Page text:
Gil, that wouldn’t be a Franklin Guide would it? I used their price lists for letterpress numbering, etc. I soon realized their prices weren’t nearly high enough. I recommend an older edition of ‘Printing Estimating’ by Philip Ruggles. There’s a second edition paperback on Amazon for $4.49. His book was helpful when I was just starting out years ago. That and sitting down with a printer friend to figure what my actual costs were.

As Eric was saying, it all depends on the region your in. I think these guides are obsolete now. I’m sure you realize that digital printing has come a long ways. I’ve lost a lot of numbering work because they not only print, but can print and number at the same time for the same price. That’s multi part NCR with muti colors.
Most of my work is printing odd size pre made envelopes, die cutting, foiling and embossing. However, it won’t be long until this is gobbled up with technology.
One thing technology can’t take away is the fun and love of running these old presses.

For many years when I operated a weekly newspaper I priced printing jobs out of “Franklin” which is about the dumbest way to do it.
John Henry’s advice is right on but I would add that you should also make some profit, so add that in too. I priced jobs for a commercial printer for more than ten years in the 90s and regardless of what sophisticated system you might adopt, it all comes down to the basics as outlined by John.

There used to be a proper profession: Printers Estimator.
The British federation of Master Printers provided training courses and a proper book to show you how. Still got my copy - did it for a few years! Vastly too much for your
needs but the principle was that one first found out every tiny or large cost you face, rent, rates, lighting, heating, phone bill, repairs to roof, you name it, and ended up with a single total annual cost. Divide by how many hours you work a year and get an hourly rate Then how fast the operation incl make-ready and wash ups, and there you go. So many hours at so much an hour. God! thats over simplified, but you get the idea. .,. In passing there used to be a recognised progression in the office side of the trade, Office Boy, Cost on individual jobs clerk, Estimating,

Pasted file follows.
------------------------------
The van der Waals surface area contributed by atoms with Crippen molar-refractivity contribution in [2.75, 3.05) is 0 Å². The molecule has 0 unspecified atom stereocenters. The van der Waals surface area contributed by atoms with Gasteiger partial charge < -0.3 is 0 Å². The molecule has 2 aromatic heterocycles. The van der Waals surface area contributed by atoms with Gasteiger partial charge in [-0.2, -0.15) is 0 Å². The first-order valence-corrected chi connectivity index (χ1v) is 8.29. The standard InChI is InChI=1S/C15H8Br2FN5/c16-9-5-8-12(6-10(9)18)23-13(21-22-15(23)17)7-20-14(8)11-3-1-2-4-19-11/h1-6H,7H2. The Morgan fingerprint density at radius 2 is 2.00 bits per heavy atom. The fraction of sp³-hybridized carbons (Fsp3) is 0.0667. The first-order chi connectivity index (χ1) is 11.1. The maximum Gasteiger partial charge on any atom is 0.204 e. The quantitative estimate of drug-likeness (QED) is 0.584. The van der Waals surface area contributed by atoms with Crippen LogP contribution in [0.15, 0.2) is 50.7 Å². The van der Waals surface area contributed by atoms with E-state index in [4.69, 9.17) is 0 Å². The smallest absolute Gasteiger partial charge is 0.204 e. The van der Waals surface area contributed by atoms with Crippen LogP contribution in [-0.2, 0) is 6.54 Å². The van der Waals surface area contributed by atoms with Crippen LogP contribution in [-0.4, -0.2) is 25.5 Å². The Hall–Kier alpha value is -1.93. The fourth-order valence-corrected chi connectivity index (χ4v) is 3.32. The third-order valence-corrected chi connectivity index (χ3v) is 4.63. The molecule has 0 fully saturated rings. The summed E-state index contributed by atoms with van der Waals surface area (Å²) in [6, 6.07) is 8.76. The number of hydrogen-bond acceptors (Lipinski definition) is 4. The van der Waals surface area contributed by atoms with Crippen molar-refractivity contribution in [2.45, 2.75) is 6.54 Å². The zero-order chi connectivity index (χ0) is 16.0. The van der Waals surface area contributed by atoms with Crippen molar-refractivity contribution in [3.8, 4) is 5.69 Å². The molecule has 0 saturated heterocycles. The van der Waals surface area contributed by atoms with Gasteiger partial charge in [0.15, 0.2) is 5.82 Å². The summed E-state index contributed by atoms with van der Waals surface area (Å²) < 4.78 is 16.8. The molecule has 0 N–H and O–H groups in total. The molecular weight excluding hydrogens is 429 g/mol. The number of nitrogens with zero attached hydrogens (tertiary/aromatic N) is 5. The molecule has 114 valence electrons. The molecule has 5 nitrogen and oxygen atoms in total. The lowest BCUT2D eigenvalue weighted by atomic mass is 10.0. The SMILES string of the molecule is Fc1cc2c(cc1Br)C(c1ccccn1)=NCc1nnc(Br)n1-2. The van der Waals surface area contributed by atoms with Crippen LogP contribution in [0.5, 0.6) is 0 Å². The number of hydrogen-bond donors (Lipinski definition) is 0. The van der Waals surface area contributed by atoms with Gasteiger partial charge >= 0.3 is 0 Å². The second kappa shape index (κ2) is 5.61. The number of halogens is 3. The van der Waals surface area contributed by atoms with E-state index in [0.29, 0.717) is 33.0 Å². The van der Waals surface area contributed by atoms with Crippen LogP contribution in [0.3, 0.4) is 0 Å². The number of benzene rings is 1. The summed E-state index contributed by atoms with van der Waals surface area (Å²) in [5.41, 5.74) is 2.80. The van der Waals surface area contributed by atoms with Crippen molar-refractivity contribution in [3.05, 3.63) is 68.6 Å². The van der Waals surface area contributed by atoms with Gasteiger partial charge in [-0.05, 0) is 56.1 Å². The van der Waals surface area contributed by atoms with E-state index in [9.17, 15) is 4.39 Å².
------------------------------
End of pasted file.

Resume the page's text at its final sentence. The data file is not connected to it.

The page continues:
then maybe a Rep or maybe Works Managers dogs body etc etc I did ‘em all! PS dont forget solvents and outwork.

Wow! I really like this discussion. It does not matter whether we print for fun or profit. Our stuff like presses and metal type or machine composition costs bookoo bucks to do. We do not have the advantage of a University Subsidy to do our printing. Meanwhile, onward. To bppayne - yes I found the price list and it’s from Franklin Estimating, circa 1991. Very nice Letterpress Guide. But I thought the prices were actually “too high” at that time! An example of a handset 22 pica line of type in 1991 was $1.80; 45 picas was $3.60. A plain jane Lino slug in 10 point was 69 cents per square inch. We need to continue this discussion on pricing our work whether hand fed or mechanical fed letterpress.

To Brian: We work with a technology that has come and gone. And so you are right on for your comment about working with our antique technology - we all love it!